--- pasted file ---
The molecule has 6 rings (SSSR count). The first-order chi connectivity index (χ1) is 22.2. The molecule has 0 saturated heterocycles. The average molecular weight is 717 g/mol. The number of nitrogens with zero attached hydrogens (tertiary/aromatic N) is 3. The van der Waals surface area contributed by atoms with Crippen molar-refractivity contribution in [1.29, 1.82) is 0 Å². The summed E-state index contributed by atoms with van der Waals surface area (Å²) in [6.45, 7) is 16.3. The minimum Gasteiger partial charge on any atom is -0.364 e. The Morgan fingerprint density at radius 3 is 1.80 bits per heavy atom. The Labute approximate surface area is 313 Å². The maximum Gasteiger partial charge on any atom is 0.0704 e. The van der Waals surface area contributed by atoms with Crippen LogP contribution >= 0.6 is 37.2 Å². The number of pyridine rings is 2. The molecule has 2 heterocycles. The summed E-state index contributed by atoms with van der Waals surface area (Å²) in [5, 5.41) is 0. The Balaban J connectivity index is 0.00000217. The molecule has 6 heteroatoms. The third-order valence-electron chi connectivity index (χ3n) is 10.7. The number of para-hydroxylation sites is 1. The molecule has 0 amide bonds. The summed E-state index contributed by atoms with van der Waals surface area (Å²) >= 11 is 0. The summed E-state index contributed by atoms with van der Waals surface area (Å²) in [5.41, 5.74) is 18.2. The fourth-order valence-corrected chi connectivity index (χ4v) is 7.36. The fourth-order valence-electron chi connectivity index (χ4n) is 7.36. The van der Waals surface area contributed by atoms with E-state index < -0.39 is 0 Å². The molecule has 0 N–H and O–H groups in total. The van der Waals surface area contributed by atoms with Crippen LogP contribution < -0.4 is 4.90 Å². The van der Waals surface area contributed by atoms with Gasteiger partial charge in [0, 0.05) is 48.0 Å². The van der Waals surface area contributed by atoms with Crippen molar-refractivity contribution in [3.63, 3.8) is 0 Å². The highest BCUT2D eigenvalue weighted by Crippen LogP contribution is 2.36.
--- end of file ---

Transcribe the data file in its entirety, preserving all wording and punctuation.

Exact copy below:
The molecule has 6 rings (SSSR count). The first-order chi connectivity index (χ1) is 22.2. The molecule has 0 saturated heterocycles. The average molecular weight is 717 g/mol. The number of nitrogens with zero attached hydrogens (tertiary/aromatic N) is 3. The van der Waals surface area contributed by atoms with Crippen molar-refractivity contribution in [1.29, 1.82) is 0 Å². The summed E-state index contributed by atoms with van der Waals surface area (Å²) in [6.45, 7) is 16.3. The minimum Gasteiger partial charge on any atom is -0.364 e. The Morgan fingerprint density at radius 3 is 1.80 bits per heavy atom. The Labute approximate surface area is 313 Å². The maximum Gasteiger partial charge on any atom is 0.0704 e. The van der Waals surface area contributed by atoms with Crippen LogP contribution >= 0.6 is 37.2 Å². The number of pyridine rings is 2. The molecule has 2 heterocycles. The summed E-state index contributed by atoms with van der Waals surface area (Å²) in [5, 5.41) is 0. The Balaban J connectivity index is 0.00000217. The molecule has 6 heteroatoms. The third-order valence-electron chi connectivity index (χ3n) is 10.7. The number of para-hydroxylation sites is 1. The molecule has 0 amide bonds. The summed E-state index contributed by atoms with van der Waals surface area (Å²) >= 11 is 0. The summed E-state index contributed by atoms with van der Waals surface area (Å²) in [5.41, 5.74) is 18.2. The fourth-order valence-corrected chi connectivity index (χ4v) is 7.36. The fourth-order valence-electron chi connectivity index (χ4n) is 7.36. The van der Waals surface area contributed by atoms with E-state index < -0.39 is 0 Å². The molecule has 0 N–H and O–H groups in total. The van der Waals surface area contributed by atoms with Crippen LogP contribution < -0.4 is 4.90 Å². The van der Waals surface area contributed by atoms with Gasteiger partial charge in [0, 0.05) is 48.0 Å². The van der Waals surface area contributed by atoms with Crippen molar-refractivity contribution in [3.63, 3.8) is 0 Å². The highest BCUT2D eigenvalue weighted by Crippen LogP contribution is 2.36.